Beetroot and Orange Salad

We were invited to a kid’s party last evening and I was asked to bring a salad with beetroots. I chose a recipe by German chef and TV star Christian Rach but adapted it beyond recognition because I was too lazy to cook the beetroot myself and bought already boiled ones. His recipes requires raw beetroot that you bake in tinfoil with star anise and cinnamon.
I started off by preparing some orange slices.

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To which I added chopped red onion and rice vinegar, sesame oil and olive oil. Next I grated the beetroot. This always looks like a blood bath… I highly recommend wearing gloves!

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Next I added chopped walnuts and chopped parsley and seasoned the salad with salt, pepper, some dried thyme and balsamic vinegar.

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It went great with the other salad and the delicious meat.

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Matzo Balls

Today’s recipe is from a new Swiss bestseller nominated for the Swiss Book Prize 2012: Wolkenbruchs wunderliche Reise in die Arme einer Schickse (translates into Wolkenbruch’s fantastical journey into the arms of a shiksa and you find a review in English on the blog Lovegermanbooks).
At the end of the book there is a recipe for matzo balls. I had to try it and I will do it again and again as it is very easy and the matzo balls are delicious!
Mix 3 eggs, 1/2 cup cold water, 1 tablespoon of oil, 1 teaspoon of salt and 1 cup of matzo flour. Leave for an hour to soak. With wet hands (this seems to be important) roll the mix into little balls. Drop the balls into boiling salted water and leave to simmer for 10 minutes.

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I served the matzo balls with a chicken and vegetable soup.

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A yumly sweet & sour sauce

I recently discovered Yumly, a plattform for sharing and tagging recipes. One particular recipe caught my eye because it is short and sweet or rather sweet & sour. It was a recipe for “the best sweet and sour sauce”. It simply combines 1 cup pineapple juice, 1/3 cup water, 3 tablespoons rice vinegar, 1 tablespoon soy sauce and 1/2 cup brown sugar (and cornstarch to bind it).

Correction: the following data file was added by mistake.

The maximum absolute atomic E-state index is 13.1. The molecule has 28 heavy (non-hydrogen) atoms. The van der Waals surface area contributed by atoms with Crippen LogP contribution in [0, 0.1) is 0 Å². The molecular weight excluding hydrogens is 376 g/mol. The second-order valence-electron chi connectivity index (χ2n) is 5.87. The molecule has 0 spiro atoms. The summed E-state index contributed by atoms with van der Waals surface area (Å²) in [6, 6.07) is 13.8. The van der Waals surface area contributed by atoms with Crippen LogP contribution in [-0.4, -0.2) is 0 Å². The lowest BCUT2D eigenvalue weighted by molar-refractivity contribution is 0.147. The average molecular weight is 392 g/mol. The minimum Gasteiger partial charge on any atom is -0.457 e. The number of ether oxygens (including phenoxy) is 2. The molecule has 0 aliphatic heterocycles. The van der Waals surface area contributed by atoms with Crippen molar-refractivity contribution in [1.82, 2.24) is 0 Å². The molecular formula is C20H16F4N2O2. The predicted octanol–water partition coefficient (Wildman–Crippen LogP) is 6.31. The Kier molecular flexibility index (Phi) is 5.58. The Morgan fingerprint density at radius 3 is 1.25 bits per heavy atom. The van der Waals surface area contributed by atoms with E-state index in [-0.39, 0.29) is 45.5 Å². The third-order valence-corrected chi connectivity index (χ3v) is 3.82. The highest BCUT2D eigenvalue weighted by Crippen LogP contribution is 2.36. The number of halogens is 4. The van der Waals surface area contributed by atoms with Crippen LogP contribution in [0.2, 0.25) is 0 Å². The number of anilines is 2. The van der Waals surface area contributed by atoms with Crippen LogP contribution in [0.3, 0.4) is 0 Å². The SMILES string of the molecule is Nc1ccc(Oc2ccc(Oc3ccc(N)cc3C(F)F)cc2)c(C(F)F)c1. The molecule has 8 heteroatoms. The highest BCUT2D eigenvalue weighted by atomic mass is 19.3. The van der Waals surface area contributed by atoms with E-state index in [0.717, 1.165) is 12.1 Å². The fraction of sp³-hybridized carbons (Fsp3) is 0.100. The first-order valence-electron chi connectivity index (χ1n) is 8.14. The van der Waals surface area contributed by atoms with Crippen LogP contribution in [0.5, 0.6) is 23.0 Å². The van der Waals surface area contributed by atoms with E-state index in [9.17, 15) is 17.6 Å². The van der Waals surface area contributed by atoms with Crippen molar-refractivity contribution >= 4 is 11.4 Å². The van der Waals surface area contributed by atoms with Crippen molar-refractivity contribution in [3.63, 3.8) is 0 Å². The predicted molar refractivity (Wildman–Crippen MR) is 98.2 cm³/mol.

I started off by frying diced onion in sesame oil and adding the brown sugar for some caramelizing effect.

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Next I threw in my vegetables (diced red pepper, courgette and tomato) and all of the other ingredients listed above (plus Worcestershire Sauce).

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In a pot I boiled asian noodles and sausage meat balls and stirred them into my sweet and sour sauce.

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I am not sure it’s the best ever sweet and sour sauce but a damn fine one. There wasn’t a shred of noodle or drop of sauce left.

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Baked Pork Chops

Today’s recipe is dead easy but very effective: pork chops covered in onions baked in the oven.
For 3 people I used 4 pork chops.

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Season them with pepper and cover them with Dijon mustard.

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Arrange them in an oven proof dish and cover with 2 sliced onions and 2 sliced cloves of garlic seasoned with olive oil, salt and pepper.

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Now bake it in the oven for 20 minutes at 225C. Then add a sauce made from 2dl cream and 1dl veggie broth and bake for a further 10 minutes.

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Et voilà: your pork chops are ready to serve. I served them with boiled potatoes and Swiss chard. Delicious!